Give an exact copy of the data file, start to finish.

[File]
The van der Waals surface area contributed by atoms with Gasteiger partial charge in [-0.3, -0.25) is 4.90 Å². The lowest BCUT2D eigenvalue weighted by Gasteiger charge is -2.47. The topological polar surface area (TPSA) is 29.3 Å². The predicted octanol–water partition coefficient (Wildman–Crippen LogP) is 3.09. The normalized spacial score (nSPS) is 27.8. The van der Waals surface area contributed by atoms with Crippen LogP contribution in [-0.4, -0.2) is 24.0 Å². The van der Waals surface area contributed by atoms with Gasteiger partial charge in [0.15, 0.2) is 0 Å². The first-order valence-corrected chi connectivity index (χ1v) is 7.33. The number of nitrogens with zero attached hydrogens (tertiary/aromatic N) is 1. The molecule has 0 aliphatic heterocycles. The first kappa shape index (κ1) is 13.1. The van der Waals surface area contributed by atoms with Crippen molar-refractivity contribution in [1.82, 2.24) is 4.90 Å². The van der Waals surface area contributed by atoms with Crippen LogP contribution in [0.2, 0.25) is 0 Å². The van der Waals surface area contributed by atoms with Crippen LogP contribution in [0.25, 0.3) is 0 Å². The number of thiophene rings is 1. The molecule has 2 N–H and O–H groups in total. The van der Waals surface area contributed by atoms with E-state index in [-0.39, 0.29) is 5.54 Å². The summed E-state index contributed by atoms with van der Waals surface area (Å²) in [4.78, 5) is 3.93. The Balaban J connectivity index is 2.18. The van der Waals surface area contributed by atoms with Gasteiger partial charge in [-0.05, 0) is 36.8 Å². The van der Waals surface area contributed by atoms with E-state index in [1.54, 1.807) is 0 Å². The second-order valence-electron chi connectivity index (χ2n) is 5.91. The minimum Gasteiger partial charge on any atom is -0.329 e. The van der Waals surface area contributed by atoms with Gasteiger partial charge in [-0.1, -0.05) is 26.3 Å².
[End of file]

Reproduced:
The van der Waals surface area contributed by atoms with Gasteiger partial charge in [-0.3, -0.25) is 4.90 Å². The lowest BCUT2D eigenvalue weighted by Gasteiger charge is -2.47. The topological polar surface area (TPSA) is 29.3 Å². The predicted octanol–water partition coefficient (Wildman–Crippen LogP) is 3.09. The normalized spacial score (nSPS) is 27.8. The van der Waals surface area contributed by atoms with Crippen LogP contribution in [-0.4, -0.2) is 24.0 Å². The van der Waals surface area contributed by atoms with Gasteiger partial charge in [0.15, 0.2) is 0 Å². The first-order valence-corrected chi connectivity index (χ1v) is 7.33. The number of nitrogens with zero attached hydrogens (tertiary/aromatic N) is 1. The molecule has 0 aliphatic heterocycles. The first kappa shape index (κ1) is 13.1. The van der Waals surface area contributed by atoms with Crippen molar-refractivity contribution in [1.82, 2.24) is 4.90 Å². The van der Waals surface area contributed by atoms with Crippen LogP contribution in [0.2, 0.25) is 0 Å². The van der Waals surface area contributed by atoms with Crippen LogP contribution in [0.25, 0.3) is 0 Å². The number of thiophene rings is 1. The molecule has 2 N–H and O–H groups in total. The van der Waals surface area contributed by atoms with E-state index in [-0.39, 0.29) is 5.54 Å². The summed E-state index contributed by atoms with van der Waals surface area (Å²) in [4.78, 5) is 3.93. The Balaban J connectivity index is 2.18. The van der Waals surface area contributed by atoms with Gasteiger partial charge in [-0.05, 0) is 36.8 Å². The van der Waals surface area contributed by atoms with E-state index in [1.54, 1.807) is 0 Å². The second-order valence-electron chi connectivity index (χ2n) is 5.91. The minimum Gasteiger partial charge on any atom is -0.329 e. The van der Waals surface area contributed by atoms with Gasteiger partial charge in [-0.1, -0.05) is 26.3 Å².